Canada's most important technology company is launching its biggest attack yet on the consumer market, with one rival squarely in its sights.
In a direct assault on Apple's popular iPhone, Research In Motion is expected to unveil a new version of its BlackBerry operating system, as well as a new smart phone, the BlackBerry 9800, at a launch party in New York next week.
A source close to RIM, speaking on condition of anonymity, said the 9800 will include a "slider" keyboard and a touch-screen interface. The phone is expected to go on sale first with AT&T.
"The best way to think about it is … right now if you want a touch-screen with AT&T you go with the iPhone," said an analyst who asked not to be identified because he is not authorized to speak to reporters. "If you want to type, well, then you're probably going to go with something else. The slider is a very nice combination of the two."
Both the new operating system and the new smart phone are aimed largely at consumers, who make up the fastest-growing segment of the next-generation phone market. However, Apple still commands the bulk of the attention in the consumer area.
But even as RIM attacks the consumer market, the company also finds itself in a defensive position thanks to one of the features that made the BlackBerry such a must-have tool for business customers: its high level of security.
Governments in both India and the United Arab Emirates have issued sharp warnings to RIM about the level of security on its BlackBerry devices. Both governments are worried that the smart phones are so secure that it is difficult for authorities to monitor the messages users are sending. In India, the government framed its concerns as a security issue. The UAE - a conservative Muslim nation - also cited social and moral concerns for wanting the ability to monitor BlackBerry traffic.
A RIM spokeswoman did not respond Wednesday to requests for comment.
In 1999, RIM's first BlackBerry was a pager with wireless Internet -- and AA batteries
Both Apple and RIM have recently been caught in the unusual position of defending against criticism of their traditional strengths. While overseas government agencies complain about RIM's industry-leading security measures, Apple's image as a leader in the consumer market took a hit after myriad complaints about dropped calls because of an antenna design flaw on its newest iPhone, which arrives in Canada this Friday.
Analysts say the good news for RIM is that similar issues involving foreign governments have rarely had a significant long-term impact on the company's stock price. A year ago, the local carrier in the UAE offered users what the carrier described at the time as a "security patch" for BlackBerry. The patch turned out to allow for easier monitoring of BlackBerry traffic, leading RIM to criticize the move.
If RIM's launch of the 9800 represents an aggressive attempt to give consumers an alternative to Apple, then it mirrors a similar move by the iPhone maker to give businesses an alternative to the BlackBerry. During Apple's quarterly earnings conference call last week, the company said that 80 per cent of Fortune 100 companies are now using or testing the iPhone - another sign that, as smart phones become mainstream devices, both the consumer and business markets are still up for grabs.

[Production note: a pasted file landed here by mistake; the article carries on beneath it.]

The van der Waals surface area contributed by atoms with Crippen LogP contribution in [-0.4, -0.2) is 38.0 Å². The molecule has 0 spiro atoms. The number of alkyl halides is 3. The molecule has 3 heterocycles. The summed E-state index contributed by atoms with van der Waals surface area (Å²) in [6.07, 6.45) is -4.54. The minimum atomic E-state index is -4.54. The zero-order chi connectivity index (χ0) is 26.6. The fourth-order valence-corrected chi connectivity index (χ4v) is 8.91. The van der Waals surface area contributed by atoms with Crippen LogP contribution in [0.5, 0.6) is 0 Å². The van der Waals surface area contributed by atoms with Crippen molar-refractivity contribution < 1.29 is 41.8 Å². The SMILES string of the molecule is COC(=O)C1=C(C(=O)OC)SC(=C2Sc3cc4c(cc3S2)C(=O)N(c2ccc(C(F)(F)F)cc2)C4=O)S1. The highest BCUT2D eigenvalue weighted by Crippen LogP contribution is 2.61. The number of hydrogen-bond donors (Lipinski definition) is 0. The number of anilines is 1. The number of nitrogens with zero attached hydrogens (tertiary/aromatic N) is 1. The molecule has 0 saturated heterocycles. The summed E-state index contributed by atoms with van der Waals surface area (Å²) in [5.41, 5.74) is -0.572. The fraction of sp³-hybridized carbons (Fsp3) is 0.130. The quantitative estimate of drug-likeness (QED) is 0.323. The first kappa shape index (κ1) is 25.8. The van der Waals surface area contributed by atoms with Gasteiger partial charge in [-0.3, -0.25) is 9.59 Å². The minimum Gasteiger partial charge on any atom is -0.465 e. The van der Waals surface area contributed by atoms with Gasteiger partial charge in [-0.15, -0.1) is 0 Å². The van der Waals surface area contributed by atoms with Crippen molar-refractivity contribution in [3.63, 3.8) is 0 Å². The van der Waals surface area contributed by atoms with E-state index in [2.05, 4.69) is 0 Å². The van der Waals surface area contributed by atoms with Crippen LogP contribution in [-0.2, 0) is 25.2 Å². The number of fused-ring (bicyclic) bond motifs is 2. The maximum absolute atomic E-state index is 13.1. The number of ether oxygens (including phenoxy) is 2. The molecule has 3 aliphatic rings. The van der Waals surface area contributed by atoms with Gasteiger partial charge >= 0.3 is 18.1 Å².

A bumpy summer
Both Apple and RIM have had good days and bad days this summer. What the two companies do next will likely determine their success for years to come.
The good: iPad sales are soaring. The company just posted record revenue in its most recent quarter, in large part because of stronger Mac and iPad sales. If tablet computers become the next hot product category, Apple will have a significant lead on its competitors.
The bad: Problems with the antenna on the newest iPhone forced Apple into damage-control mode. The crisis seems to have passed, but not before CEO Steve Jobs was forced to hold a press conference and offer free protective covers and full refunds to consumers.
The wild card: Apple's foray into the enterprise smart-phone market is perhaps the most interesting aspect of its business strategy. For years, RIM has dominated that market with BlackBerrys. However as more devices begin offering push e-mail, which automatically delivers messages to the phone, the market appears a little less safe for RIM.
The good: A new BlackBerry and a new operating system, built with the consumer in mind. A smart phone with a physical keyboard and a touch-screen may lure consumers who would otherwise opt for an iPhone, but do a lot of typing.
The bad: Complaints from authorities in the UAE and India about not being able to monitor BlackBerry traffic because of the device's security settings may cause some to question RIM's ability to expand overseas. So far, the issue remains a minor distraction.
The wild card: For years, there have been rumours about RIM's expansion into other mobile devices - most recently, tablet computers. However, RIM may well tap a lucrative market with such niche devices as in-car mobile integration systems, especially as more jurisdictions ban cellphone use while driving.
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